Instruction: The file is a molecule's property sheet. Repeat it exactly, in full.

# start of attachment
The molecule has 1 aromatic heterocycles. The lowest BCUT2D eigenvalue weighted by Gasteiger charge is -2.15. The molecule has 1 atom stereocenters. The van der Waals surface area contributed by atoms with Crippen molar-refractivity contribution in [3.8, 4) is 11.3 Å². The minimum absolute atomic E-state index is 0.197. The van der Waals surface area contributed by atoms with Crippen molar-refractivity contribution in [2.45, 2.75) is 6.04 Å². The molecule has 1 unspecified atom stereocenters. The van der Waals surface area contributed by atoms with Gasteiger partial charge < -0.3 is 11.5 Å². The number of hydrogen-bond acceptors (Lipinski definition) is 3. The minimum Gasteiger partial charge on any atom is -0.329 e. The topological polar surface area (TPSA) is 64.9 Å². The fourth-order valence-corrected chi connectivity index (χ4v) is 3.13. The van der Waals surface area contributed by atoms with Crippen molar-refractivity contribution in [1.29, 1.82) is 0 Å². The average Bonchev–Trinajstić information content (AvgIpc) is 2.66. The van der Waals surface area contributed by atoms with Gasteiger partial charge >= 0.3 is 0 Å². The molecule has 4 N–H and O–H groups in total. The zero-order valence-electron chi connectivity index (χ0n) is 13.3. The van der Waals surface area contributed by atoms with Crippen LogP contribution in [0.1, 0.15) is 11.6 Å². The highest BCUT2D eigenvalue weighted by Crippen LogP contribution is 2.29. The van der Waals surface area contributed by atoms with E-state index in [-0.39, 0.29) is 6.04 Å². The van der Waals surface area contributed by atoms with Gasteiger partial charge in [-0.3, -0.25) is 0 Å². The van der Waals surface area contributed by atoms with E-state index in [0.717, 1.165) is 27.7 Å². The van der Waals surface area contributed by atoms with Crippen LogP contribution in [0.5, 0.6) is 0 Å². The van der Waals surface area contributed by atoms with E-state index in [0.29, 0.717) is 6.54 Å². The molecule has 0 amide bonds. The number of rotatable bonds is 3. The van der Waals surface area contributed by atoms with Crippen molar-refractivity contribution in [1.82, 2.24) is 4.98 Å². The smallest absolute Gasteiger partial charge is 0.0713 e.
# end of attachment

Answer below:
The molecule has 1 aromatic heterocycles. The lowest BCUT2D eigenvalue weighted by Gasteiger charge is -2.15. The molecule has 1 atom stereocenters. The van der Waals surface area contributed by atoms with Crippen molar-refractivity contribution in [3.8, 4) is 11.3 Å². The minimum absolute atomic E-state index is 0.197. The van der Waals surface area contributed by atoms with Crippen molar-refractivity contribution in [2.45, 2.75) is 6.04 Å². The molecule has 1 unspecified atom stereocenters. The van der Waals surface area contributed by atoms with Gasteiger partial charge < -0.3 is 11.5 Å². The number of hydrogen-bond acceptors (Lipinski definition) is 3. The minimum Gasteiger partial charge on any atom is -0.329 e. The topological polar surface area (TPSA) is 64.9 Å². The fourth-order valence-corrected chi connectivity index (χ4v) is 3.13. The van der Waals surface area contributed by atoms with Crippen molar-refractivity contribution in [1.29, 1.82) is 0 Å². The average Bonchev–Trinajstić information content (AvgIpc) is 2.66. The van der Waals surface area contributed by atoms with Gasteiger partial charge >= 0.3 is 0 Å². The molecule has 4 N–H and O–H groups in total. The zero-order valence-electron chi connectivity index (χ0n) is 13.3. The van der Waals surface area contributed by atoms with Crippen LogP contribution in [0.1, 0.15) is 11.6 Å². The highest BCUT2D eigenvalue weighted by Crippen LogP contribution is 2.29. The van der Waals surface area contributed by atoms with E-state index in [-0.39, 0.29) is 6.04 Å². The van der Waals surface area contributed by atoms with Gasteiger partial charge in [-0.3, -0.25) is 0 Å². The van der Waals surface area contributed by atoms with E-state index in [0.717, 1.165) is 27.7 Å². The van der Waals surface area contributed by atoms with Crippen LogP contribution in [0.5, 0.6) is 0 Å². The van der Waals surface area contributed by atoms with E-state index in [0.29, 0.717) is 6.54 Å². The molecule has 0 amide bonds. The number of rotatable bonds is 3. The van der Waals surface area contributed by atoms with Crippen molar-refractivity contribution in [1.82, 2.24) is 4.98 Å². The smallest absolute Gasteiger partial charge is 0.0713 e.